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Xbox Series S and X expandable 1TB storage priced at $220

Expandable storage for Micosoft’s upcoming Xbox Series X and S consoles has finally been priced, with Best Buy in the US taking pre-orders at $220 (£172 but likely to come out around £200 with tax).

No UK retailers appear to be offering the drive for sale yet. And even in the US it seems to have come a little late, a few days after the initial pre-order allocations. Of course that might be purposeful, as the relatively high cost of additional storage in this generation is unlikely to have made it a must-have accessory at the pre-order launch.

That high cost is well justified of course, with the next-gen consoles both switching to far faster SSD storage for the first time, and making much of it with far faster load times. Seeing the price of this drive also reinforces the relatively high price of the two consoles, both of which carry significant amounts of the expensive storage medium.

Where they differ is that Microsoft has gone with a proprietary add-on format, currently produced only by Seagate. While Sony is letting consumers use ‘any’ NVME 4.0 SSD, with the ‘any’ being in brackets due to the current limited numbers of such drives meeting Sony’s speed requirements. The Verge notes that Samsung’s new 980 Pro does so, but that too costs around the same price as Microsoft’s own drive, at $230.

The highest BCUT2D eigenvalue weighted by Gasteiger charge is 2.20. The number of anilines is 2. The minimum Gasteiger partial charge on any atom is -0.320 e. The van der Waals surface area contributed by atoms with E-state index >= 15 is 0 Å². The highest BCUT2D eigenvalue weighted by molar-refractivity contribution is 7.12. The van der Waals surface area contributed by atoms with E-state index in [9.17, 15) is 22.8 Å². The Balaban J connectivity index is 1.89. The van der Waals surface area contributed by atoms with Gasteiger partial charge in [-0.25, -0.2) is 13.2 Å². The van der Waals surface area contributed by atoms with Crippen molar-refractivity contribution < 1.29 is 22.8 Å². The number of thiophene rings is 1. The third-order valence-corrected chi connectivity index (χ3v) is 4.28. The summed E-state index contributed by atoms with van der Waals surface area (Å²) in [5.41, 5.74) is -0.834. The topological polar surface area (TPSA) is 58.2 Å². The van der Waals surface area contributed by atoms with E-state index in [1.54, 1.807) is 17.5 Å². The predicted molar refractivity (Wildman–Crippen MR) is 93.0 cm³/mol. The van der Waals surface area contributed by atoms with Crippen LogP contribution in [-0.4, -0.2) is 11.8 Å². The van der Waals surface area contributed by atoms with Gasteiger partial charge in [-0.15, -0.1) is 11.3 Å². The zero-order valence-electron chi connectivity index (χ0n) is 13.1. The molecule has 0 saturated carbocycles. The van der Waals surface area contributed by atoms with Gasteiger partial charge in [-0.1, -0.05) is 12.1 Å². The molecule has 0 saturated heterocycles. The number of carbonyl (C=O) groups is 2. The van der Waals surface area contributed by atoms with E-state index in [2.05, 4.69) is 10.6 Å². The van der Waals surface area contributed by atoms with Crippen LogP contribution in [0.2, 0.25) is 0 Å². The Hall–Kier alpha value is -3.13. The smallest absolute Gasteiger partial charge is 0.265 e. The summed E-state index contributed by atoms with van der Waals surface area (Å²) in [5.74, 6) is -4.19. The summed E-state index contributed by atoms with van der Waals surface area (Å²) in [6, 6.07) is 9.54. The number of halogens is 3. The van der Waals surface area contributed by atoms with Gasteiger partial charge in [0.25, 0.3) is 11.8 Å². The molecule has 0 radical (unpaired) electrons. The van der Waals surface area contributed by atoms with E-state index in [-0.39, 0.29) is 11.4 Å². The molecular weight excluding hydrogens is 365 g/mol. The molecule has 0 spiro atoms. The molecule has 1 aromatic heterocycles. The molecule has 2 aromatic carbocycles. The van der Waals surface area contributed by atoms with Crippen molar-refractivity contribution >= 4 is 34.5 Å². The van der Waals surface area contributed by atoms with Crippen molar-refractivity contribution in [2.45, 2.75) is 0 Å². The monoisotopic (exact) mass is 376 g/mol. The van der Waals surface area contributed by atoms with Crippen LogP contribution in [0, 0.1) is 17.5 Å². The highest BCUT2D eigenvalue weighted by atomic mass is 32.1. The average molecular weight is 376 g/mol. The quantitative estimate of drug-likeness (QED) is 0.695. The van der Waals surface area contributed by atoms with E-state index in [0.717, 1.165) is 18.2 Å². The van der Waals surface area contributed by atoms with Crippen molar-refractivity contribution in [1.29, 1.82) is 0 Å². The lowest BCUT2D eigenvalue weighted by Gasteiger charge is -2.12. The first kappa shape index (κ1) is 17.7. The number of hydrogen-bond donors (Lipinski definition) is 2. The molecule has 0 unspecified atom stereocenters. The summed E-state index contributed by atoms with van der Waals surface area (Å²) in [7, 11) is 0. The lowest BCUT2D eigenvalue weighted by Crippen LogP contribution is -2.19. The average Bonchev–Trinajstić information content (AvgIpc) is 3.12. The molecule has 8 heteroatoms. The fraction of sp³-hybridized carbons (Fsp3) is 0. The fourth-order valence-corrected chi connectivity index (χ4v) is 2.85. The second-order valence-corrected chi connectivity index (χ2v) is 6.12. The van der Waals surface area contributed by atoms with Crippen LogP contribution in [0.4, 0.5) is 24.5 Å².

More concerning is the cost ratio between the new storage and the Xbox Series S, almost doubling the price of the smaller console should consumers feel they need the extra space, and effectively making the Series X a far better buy in this case. A cheaper 512GB expansions will hopefully solve this problem at some point. And failing that it will be interesting to see if third-parties are able to create unlicensed versions of the drive.

Accessories and add-ons have long been a key part of gaming’s retail proposition. So Microsoft and Seagate will need to provide ample stock of the new devices and quickly in order to satisfy retail and consumer needs – with games growing rapidly in size even in the current generation.

Another alternative, to save on downloads at least, is to use a cheaper traditional USB hard disk as a form of backup storage and transfer currently unused titles onto that. Older games running under backward compatibility can also be run from such hardware.

About Seth Barton

Seth Barton is the editor of MCV – which covers every aspect of the industry: development, publishing, marketing and much more. Before that Seth toiled in games retail at Electronics Boutique, studied film at university, published console and PC games for the BBC, and spent many years working in tech journalism. Living in South East London, he divides his little free time between board games, video games, beer and family. You can find him tweeting @sethbarton1.

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